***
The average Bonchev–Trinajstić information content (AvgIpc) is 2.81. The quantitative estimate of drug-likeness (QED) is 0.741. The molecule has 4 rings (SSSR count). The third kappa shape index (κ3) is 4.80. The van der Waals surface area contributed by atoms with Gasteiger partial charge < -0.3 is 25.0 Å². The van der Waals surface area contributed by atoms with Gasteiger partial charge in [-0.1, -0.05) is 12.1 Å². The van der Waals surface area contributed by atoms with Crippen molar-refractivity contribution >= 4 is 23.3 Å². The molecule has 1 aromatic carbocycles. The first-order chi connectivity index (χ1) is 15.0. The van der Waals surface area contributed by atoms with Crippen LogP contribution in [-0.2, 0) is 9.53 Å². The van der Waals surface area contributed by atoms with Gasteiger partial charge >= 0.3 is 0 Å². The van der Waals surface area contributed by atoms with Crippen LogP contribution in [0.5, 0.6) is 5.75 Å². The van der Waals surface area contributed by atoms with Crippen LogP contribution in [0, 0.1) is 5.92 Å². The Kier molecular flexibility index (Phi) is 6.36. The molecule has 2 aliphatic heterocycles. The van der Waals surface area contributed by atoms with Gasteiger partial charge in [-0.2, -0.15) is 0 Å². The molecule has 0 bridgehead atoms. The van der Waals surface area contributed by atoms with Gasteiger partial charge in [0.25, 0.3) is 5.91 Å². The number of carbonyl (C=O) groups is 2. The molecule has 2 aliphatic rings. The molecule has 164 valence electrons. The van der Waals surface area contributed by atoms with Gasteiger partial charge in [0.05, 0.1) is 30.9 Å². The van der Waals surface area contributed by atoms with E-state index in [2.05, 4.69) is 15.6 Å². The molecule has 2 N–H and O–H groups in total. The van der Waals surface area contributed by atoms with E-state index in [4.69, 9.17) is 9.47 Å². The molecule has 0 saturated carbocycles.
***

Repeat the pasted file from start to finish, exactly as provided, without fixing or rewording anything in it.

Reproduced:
The average Bonchev–Trinajstić information content (AvgIpc) is 2.81. The quantitative estimate of drug-likeness (QED) is 0.741. The molecule has 4 rings (SSSR count). The third kappa shape index (κ3) is 4.80. The van der Waals surface area contributed by atoms with Gasteiger partial charge < -0.3 is 25.0 Å². The van der Waals surface area contributed by atoms with Gasteiger partial charge in [-0.1, -0.05) is 12.1 Å². The van der Waals surface area contributed by atoms with Crippen molar-refractivity contribution >= 4 is 23.3 Å². The molecule has 1 aromatic carbocycles. The first-order chi connectivity index (χ1) is 15.0. The van der Waals surface area contributed by atoms with Crippen LogP contribution in [-0.2, 0) is 9.53 Å². The van der Waals surface area contributed by atoms with Gasteiger partial charge >= 0.3 is 0 Å². The van der Waals surface area contributed by atoms with Crippen LogP contribution in [0.5, 0.6) is 5.75 Å². The van der Waals surface area contributed by atoms with Crippen LogP contribution in [0, 0.1) is 5.92 Å². The Kier molecular flexibility index (Phi) is 6.36. The molecule has 2 aliphatic heterocycles. The van der Waals surface area contributed by atoms with Gasteiger partial charge in [-0.2, -0.15) is 0 Å². The molecule has 0 bridgehead atoms. The van der Waals surface area contributed by atoms with Gasteiger partial charge in [0.25, 0.3) is 5.91 Å². The number of carbonyl (C=O) groups is 2. The molecule has 2 aliphatic rings. The molecule has 164 valence electrons. The van der Waals surface area contributed by atoms with Gasteiger partial charge in [0.05, 0.1) is 30.9 Å². The van der Waals surface area contributed by atoms with E-state index in [2.05, 4.69) is 15.6 Å². The molecule has 2 N–H and O–H groups in total. The van der Waals surface area contributed by atoms with E-state index in [4.69, 9.17) is 9.47 Å². The molecule has 0 saturated carbocycles.